Last Home for the Aged

By Sheldon S. Tobin; Morton A. Lieberman | Go to book overview

1
What Do Institutions Do to the Old?

To live to an advanced old age may indeed be a blessing; but it may also be a curse. Living through the eighth and ninth decade of life can bring both personal deterioration and social losses. When less drastic efforts to adapt to these misfortunes fail, the elderly person and his or her family are often forced toward the more drastic solution of seeking institutional care. With each advancing year, the older person becomes increasingly aware that a catastrophic illness or a major loss in the social support system may necessitate this usually dreaded possibility.

Because American society has had a custodial orientation toward the needy aged, the institutional care facility has unfortunately been one of the most accessible sources of medical services for aged persons, especially those in the lower-middle- income and poverty groups ( Blenkner, 1969). Furthermore, because of the limited number of alternative services, the elderly are forced to seek an institutional setting even when all they require is select services offered as part of institutional care ( Brody, 1969). Home health care may be required for those who need the assurance of medical care and surveillance, whereas day care (day hospital) may be required for others whose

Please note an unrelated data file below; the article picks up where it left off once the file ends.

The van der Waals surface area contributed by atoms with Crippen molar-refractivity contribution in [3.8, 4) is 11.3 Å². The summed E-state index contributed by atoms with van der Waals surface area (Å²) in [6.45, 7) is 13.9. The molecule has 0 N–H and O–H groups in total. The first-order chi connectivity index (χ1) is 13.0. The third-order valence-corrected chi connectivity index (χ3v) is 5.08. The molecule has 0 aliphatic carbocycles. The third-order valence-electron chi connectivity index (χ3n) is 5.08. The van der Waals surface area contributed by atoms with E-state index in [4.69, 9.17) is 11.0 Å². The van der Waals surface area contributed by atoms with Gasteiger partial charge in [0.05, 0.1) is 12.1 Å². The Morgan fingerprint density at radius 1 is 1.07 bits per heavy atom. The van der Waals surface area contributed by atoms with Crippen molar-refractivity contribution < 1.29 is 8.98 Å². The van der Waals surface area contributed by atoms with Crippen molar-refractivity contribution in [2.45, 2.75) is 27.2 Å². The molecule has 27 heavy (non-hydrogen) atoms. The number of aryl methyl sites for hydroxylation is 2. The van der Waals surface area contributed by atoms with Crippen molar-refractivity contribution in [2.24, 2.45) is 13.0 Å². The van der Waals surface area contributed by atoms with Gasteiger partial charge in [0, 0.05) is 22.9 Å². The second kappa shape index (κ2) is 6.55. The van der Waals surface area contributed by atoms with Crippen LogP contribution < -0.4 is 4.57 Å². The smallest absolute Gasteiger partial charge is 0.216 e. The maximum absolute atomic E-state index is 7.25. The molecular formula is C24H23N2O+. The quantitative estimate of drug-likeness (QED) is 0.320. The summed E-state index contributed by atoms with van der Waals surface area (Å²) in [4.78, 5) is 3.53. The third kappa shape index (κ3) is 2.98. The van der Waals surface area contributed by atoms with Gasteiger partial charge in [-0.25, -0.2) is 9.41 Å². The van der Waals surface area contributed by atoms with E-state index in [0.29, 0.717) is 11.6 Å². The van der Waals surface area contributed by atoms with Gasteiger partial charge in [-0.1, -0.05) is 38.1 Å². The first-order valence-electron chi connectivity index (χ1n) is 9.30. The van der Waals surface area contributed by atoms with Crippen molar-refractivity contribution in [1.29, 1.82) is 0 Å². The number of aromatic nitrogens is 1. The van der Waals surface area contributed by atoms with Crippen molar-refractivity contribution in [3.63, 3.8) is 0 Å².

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Last Home for the Aged
Table of contents

Table of contents

  • Title Page iv
  • The Jossey - Bass Behavioral Science Series vii
  • Preface ix
  • Contents xiii
  • 1 - What Do Institutions Do to the Old? 1
  • 2 - Anticipating Institutionalization 55
  • 3 - Initial Adjustment 123
  • 4 - Through The First Year 167
  • 5 - Implications For Practice 209
  • Appendix: - Measurement 253
  • References 281
  • Index 297
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